number generator

Dick Moores rdm at
Wed Mar 14 01:53:41 CET 2007

At 05:47 PM 3/10/2007, Paul Rubin wrote:

>The fencepost method still seems to be simplest:
>     t = sorted(random.sample(xrange(1,50), 4))
>     print [(j-i) for i,j in zip([0]+t, t+[50])]

M = 50
N = 4
def sumRndIntRubin(M, N):
     import random
     t = sorted(random.sample(xrange(1,M), N-1))
     lst = [(j-i) for i,j in zip([0]+t, t+[M])]

     print t
     print t + [M]
     print [0] + t
     print lst
     print sum(lst)

sumRndIntRubin(M, N)
[6, 20, 31]
[6, 20, 31, 50]
[0, 6, 20, 31]
[6, 14, 11, 19]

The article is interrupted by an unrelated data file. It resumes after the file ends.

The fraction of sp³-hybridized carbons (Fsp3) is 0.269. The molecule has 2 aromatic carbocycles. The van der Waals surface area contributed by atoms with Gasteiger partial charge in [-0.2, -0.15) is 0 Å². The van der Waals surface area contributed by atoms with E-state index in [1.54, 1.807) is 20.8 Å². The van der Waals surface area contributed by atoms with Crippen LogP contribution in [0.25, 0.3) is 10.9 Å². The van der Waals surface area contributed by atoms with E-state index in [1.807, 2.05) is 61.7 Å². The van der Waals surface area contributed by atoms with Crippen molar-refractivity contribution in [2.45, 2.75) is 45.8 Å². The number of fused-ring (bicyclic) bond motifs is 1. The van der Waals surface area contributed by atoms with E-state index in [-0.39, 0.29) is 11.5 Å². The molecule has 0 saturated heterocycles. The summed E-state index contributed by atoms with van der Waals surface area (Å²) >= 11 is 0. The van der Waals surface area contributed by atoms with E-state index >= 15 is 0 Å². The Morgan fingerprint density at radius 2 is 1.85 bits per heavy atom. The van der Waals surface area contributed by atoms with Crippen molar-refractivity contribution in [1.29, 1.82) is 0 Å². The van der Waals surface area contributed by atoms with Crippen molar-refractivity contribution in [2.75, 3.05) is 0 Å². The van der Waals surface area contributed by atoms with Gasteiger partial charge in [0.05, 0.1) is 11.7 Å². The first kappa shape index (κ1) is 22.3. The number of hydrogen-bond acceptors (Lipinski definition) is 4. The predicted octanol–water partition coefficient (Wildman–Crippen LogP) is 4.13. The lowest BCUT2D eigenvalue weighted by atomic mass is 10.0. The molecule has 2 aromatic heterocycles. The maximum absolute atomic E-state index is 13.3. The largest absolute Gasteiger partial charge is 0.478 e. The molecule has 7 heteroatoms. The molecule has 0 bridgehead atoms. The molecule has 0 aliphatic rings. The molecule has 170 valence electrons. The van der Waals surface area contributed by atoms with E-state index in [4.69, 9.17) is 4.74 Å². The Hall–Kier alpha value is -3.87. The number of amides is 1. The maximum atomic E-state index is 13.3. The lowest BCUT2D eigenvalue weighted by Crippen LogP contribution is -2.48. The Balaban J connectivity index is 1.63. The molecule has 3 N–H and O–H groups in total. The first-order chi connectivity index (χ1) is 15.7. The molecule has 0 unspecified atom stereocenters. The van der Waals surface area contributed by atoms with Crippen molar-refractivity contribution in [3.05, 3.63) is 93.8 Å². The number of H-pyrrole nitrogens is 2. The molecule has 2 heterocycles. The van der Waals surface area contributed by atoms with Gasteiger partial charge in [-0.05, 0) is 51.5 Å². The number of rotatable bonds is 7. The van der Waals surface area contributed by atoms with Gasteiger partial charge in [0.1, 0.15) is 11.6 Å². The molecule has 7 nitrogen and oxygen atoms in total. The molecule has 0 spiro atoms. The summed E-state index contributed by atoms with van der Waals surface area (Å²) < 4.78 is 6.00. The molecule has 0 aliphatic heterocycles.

I understand what zip() and random.sample() are doing, and the above 
helps me get inside the fencepost method, but I don't understand WHY 
it works, or how in the world anyone could have devised it. It is 
truly magical to me!

BTW I did see this in this thread, "Suppose you have a fixed 
telegraph pole at N and a fixed telegraph pole at M, and you're given 
5 more telegraph poles..." (Gerard Flanagan), but even now I can't 
take it anywhere. I guess I'm just a dim bulb. (I thought I was a 
fairly smart guy until I took up Python.)

Dick Moores

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